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Around 33% of Southend's grammar school places go to children from out-of-town - is this right?

Updated: Oct 6, 2022

Southend’s grammar schools transform, year after year, hundreds of young people equipped with the right mentality to face the world. They are a huge credit to Southend and allow us to punch above our weight across the UK.

I have always been aware of the concept of grammar schools and never felt as though they were wrong. My eldest sister went to Southend High, and though I went to the neighbouring Thorpe Bay High, I didn’t feel I’d been hard done by - it was what it was.


Grammar schools have been a part of the education system even before the Education Act 1944, when the 11-plus was first introduced. They formally abolished grammar schools in 1976 giving way to the Comprehensive System, and in 1998 Tony Blair's government put an outright ban on them, where under the School Standards and Framework Act 1998, no new maintained grammar school can be opened, and existing schools cannot introduce new selection by ability.

Today there are only 163 grammar schools left in England with a total of around 176,000 pupils, and so Southend’s four grammar schools have since become rare breeds inside the national school system.

So, what might be the reasoning?

The Flaws of the 11 Plus

The 11 Plus is at the root of the grammar school concept and is an exam that changes the destiny of the child. The exam itself is either set by GL or CEM, testing English, Maths, verbal reasoning and non-verbal reasoning. A typical paper has 80 questions, to be completed in 50 minutes.

Firstly, is it really true to say that intelligence at that age can be thoroughly tested against one exam?

And what intelligence is it testing for exactly?

It appears as though geniuses in emotional intelligence wouldn’t make the grade, nor someone gifted in music, art and sport. Economically they are all areas of importance, and so the concept of separating children, if it is right to do so, does not seem to take into account, satisfactorily, these aspects. Perhaps it was fit for purpose at one point in time, but now, perhaps not.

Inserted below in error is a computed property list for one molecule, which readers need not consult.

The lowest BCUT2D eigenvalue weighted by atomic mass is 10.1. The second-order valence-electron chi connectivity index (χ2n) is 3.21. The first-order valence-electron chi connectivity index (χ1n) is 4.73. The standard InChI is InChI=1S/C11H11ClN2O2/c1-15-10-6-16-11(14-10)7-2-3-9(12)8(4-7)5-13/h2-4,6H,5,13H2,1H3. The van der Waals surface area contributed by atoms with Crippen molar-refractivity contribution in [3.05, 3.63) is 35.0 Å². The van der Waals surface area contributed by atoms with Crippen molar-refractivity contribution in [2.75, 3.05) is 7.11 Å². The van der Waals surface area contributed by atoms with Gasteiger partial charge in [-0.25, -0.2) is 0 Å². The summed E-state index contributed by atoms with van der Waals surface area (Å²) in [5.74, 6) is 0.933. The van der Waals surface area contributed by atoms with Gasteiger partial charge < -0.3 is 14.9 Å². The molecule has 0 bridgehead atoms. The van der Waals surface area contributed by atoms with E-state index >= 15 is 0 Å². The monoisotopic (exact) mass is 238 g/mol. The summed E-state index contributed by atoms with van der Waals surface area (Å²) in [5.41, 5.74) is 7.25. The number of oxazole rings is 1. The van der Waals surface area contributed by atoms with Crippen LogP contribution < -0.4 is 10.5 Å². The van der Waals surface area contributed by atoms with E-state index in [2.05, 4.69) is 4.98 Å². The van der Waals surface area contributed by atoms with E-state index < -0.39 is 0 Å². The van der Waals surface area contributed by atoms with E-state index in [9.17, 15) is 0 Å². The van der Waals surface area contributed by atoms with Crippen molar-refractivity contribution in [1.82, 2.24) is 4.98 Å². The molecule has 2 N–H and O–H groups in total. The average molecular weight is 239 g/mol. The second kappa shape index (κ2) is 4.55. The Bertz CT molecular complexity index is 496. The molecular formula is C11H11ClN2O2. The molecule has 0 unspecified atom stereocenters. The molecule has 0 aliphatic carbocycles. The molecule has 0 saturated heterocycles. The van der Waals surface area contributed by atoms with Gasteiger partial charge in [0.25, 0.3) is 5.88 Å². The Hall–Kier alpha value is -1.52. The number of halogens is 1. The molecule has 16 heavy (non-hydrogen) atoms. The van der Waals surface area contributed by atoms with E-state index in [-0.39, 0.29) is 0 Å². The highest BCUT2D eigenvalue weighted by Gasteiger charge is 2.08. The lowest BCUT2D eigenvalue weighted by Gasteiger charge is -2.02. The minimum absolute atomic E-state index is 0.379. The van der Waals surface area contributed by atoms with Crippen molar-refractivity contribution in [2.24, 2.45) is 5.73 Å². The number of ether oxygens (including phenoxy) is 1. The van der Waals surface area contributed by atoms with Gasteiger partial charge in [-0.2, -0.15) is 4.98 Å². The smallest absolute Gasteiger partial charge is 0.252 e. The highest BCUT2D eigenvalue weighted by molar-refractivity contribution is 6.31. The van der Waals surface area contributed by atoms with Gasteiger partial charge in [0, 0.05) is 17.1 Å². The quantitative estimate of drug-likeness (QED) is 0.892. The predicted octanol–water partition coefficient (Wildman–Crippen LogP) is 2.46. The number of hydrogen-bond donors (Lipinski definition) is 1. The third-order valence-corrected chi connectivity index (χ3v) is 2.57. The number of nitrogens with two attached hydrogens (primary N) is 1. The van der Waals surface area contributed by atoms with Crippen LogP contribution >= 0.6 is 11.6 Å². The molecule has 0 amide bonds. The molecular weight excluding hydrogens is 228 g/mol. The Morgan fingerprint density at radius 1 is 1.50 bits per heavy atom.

The psychological impact on those that do not pass may cause a lifetime inferiority complex, and for those that do pass, perhaps the reverse may be true.

In both instances, there is potential damage and once the mind accepts either illusion it is difficult to shake.

As a Thorpe Bay boy I can relate to this. It builds an imaginary ceiling over what you and others can do. Even now, it is part of my psyche that I failed my 11 Plus - for shame!

Furthermore, what if the child had a bad day on the exam? What if they simply got nervous? What if they were so unaware of the importance of the exam that they did not take it seriously enough concentrate?

Division of Learners

Dividing young learners by the speed at which they can each pick up the material and retain the information sounds a perfectly logical thing to do.

At each end of the learning spectrum the learner benefits: teach too fast and the child will struggle; too slow and the child may disengage.

In theory then, a good idea. In practice the slower learners tend to distract each other after being given up on; and it is only the fast learners that are given an environment where they can thrive - essentially ‘the bottom’ are often left to fend for themselves.